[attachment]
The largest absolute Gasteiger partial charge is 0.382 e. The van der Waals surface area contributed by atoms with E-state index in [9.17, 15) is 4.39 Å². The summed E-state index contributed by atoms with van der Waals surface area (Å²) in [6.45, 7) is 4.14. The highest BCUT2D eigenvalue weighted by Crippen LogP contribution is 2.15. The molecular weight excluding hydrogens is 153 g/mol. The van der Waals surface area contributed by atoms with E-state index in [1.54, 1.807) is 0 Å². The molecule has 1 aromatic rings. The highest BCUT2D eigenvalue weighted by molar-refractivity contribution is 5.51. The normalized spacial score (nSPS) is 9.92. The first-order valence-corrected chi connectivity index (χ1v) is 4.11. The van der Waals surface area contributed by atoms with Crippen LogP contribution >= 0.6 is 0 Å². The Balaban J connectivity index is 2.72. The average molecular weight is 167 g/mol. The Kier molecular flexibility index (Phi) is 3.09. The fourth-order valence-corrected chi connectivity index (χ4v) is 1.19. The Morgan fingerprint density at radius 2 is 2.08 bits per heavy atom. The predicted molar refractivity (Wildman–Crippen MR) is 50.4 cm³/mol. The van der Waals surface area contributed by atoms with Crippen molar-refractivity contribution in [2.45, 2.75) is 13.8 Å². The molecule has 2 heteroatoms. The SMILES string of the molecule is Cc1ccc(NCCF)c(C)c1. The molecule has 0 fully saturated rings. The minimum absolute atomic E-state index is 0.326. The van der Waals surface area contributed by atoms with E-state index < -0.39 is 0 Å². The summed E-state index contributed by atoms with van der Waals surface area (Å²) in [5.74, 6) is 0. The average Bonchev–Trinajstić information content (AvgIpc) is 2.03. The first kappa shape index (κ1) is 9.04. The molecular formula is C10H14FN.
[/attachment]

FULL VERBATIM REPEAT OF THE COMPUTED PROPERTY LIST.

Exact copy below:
The largest absolute Gasteiger partial charge is 0.382 e. The van der Waals surface area contributed by atoms with E-state index in [9.17, 15) is 4.39 Å². The summed E-state index contributed by atoms with van der Waals surface area (Å²) in [6.45, 7) is 4.14. The highest BCUT2D eigenvalue weighted by Crippen LogP contribution is 2.15. The molecular weight excluding hydrogens is 153 g/mol. The van der Waals surface area contributed by atoms with E-state index in [1.54, 1.807) is 0 Å². The molecule has 1 aromatic rings. The highest BCUT2D eigenvalue weighted by molar-refractivity contribution is 5.51. The normalized spacial score (nSPS) is 9.92. The first-order valence-corrected chi connectivity index (χ1v) is 4.11. The van der Waals surface area contributed by atoms with Crippen LogP contribution >= 0.6 is 0 Å². The Balaban J connectivity index is 2.72. The average molecular weight is 167 g/mol. The Kier molecular flexibility index (Phi) is 3.09. The fourth-order valence-corrected chi connectivity index (χ4v) is 1.19. The Morgan fingerprint density at radius 2 is 2.08 bits per heavy atom. The predicted molar refractivity (Wildman–Crippen MR) is 50.4 cm³/mol. The van der Waals surface area contributed by atoms with Crippen molar-refractivity contribution in [2.45, 2.75) is 13.8 Å². The molecule has 2 heteroatoms. The SMILES string of the molecule is Cc1ccc(NCCF)c(C)c1. The molecule has 0 fully saturated rings. The minimum absolute atomic E-state index is 0.326. The van der Waals surface area contributed by atoms with E-state index < -0.39 is 0 Å². The summed E-state index contributed by atoms with van der Waals surface area (Å²) in [5.74, 6) is 0. The average Bonchev–Trinajstić information content (AvgIpc) is 2.03. The first kappa shape index (κ1) is 9.04. The molecular formula is C10H14FN.